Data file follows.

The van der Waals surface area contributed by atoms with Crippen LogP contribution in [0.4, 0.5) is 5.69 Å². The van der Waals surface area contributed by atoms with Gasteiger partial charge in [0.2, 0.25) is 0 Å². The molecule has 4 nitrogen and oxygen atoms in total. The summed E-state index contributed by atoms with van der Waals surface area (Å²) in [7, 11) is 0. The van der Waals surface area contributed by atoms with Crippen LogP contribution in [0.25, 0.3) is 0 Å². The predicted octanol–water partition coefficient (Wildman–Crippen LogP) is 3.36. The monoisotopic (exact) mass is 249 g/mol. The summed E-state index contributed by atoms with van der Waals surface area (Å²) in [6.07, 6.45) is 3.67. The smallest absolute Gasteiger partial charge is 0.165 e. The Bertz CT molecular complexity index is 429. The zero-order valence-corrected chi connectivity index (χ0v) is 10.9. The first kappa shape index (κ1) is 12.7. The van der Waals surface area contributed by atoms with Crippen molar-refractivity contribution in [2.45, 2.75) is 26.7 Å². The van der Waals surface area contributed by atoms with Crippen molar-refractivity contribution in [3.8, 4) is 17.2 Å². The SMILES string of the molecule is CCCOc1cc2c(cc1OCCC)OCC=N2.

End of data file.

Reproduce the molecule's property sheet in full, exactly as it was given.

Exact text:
The van der Waals surface area contributed by atoms with Crippen LogP contribution in [0.4, 0.5) is 5.69 Å². The van der Waals surface area contributed by atoms with Gasteiger partial charge in [0.2, 0.25) is 0 Å². The molecule has 4 nitrogen and oxygen atoms in total. The summed E-state index contributed by atoms with van der Waals surface area (Å²) in [7, 11) is 0. The van der Waals surface area contributed by atoms with Crippen LogP contribution in [0.25, 0.3) is 0 Å². The predicted octanol–water partition coefficient (Wildman–Crippen LogP) is 3.36. The monoisotopic (exact) mass is 249 g/mol. The summed E-state index contributed by atoms with van der Waals surface area (Å²) in [6.07, 6.45) is 3.67. The smallest absolute Gasteiger partial charge is 0.165 e. The Bertz CT molecular complexity index is 429. The zero-order valence-corrected chi connectivity index (χ0v) is 10.9. The first kappa shape index (κ1) is 12.7. The van der Waals surface area contributed by atoms with Crippen molar-refractivity contribution in [2.45, 2.75) is 26.7 Å². The van der Waals surface area contributed by atoms with Crippen molar-refractivity contribution in [3.8, 4) is 17.2 Å². The SMILES string of the molecule is CCCOc1cc2c(cc1OCCC)OCC=N2.